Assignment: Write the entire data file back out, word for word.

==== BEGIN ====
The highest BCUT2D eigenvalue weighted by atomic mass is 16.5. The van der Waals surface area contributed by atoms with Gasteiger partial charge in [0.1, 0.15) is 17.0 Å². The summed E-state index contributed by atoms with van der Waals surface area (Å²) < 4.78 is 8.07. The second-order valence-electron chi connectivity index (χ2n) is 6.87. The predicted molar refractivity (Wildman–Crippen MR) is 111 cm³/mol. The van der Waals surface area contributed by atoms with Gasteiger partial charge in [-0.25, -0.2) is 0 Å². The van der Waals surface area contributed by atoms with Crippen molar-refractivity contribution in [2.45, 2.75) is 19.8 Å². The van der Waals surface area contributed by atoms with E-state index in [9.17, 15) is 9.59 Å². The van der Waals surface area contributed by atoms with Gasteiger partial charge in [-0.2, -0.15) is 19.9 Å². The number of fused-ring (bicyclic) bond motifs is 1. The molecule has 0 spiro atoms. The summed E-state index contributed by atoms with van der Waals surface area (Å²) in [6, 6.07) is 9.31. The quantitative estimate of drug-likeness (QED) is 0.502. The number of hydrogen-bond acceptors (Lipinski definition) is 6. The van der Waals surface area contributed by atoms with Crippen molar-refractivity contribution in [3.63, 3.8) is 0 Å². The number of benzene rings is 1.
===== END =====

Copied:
The highest BCUT2D eigenvalue weighted by atomic mass is 16.5. The van der Waals surface area contributed by atoms with Gasteiger partial charge in [0.1, 0.15) is 17.0 Å². The summed E-state index contributed by atoms with van der Waals surface area (Å²) < 4.78 is 8.07. The second-order valence-electron chi connectivity index (χ2n) is 6.87. The predicted molar refractivity (Wildman–Crippen MR) is 111 cm³/mol. The van der Waals surface area contributed by atoms with Gasteiger partial charge in [-0.25, -0.2) is 0 Å². The van der Waals surface area contributed by atoms with Crippen molar-refractivity contribution in [2.45, 2.75) is 19.8 Å². The van der Waals surface area contributed by atoms with E-state index in [9.17, 15) is 9.59 Å². The van der Waals surface area contributed by atoms with Gasteiger partial charge in [-0.2, -0.15) is 19.9 Å². The number of fused-ring (bicyclic) bond motifs is 1. The molecule has 0 spiro atoms. The summed E-state index contributed by atoms with van der Waals surface area (Å²) in [6, 6.07) is 9.31. The quantitative estimate of drug-likeness (QED) is 0.502. The number of hydrogen-bond acceptors (Lipinski definition) is 6. The van der Waals surface area contributed by atoms with Crippen molar-refractivity contribution in [3.63, 3.8) is 0 Å². The number of benzene rings is 1.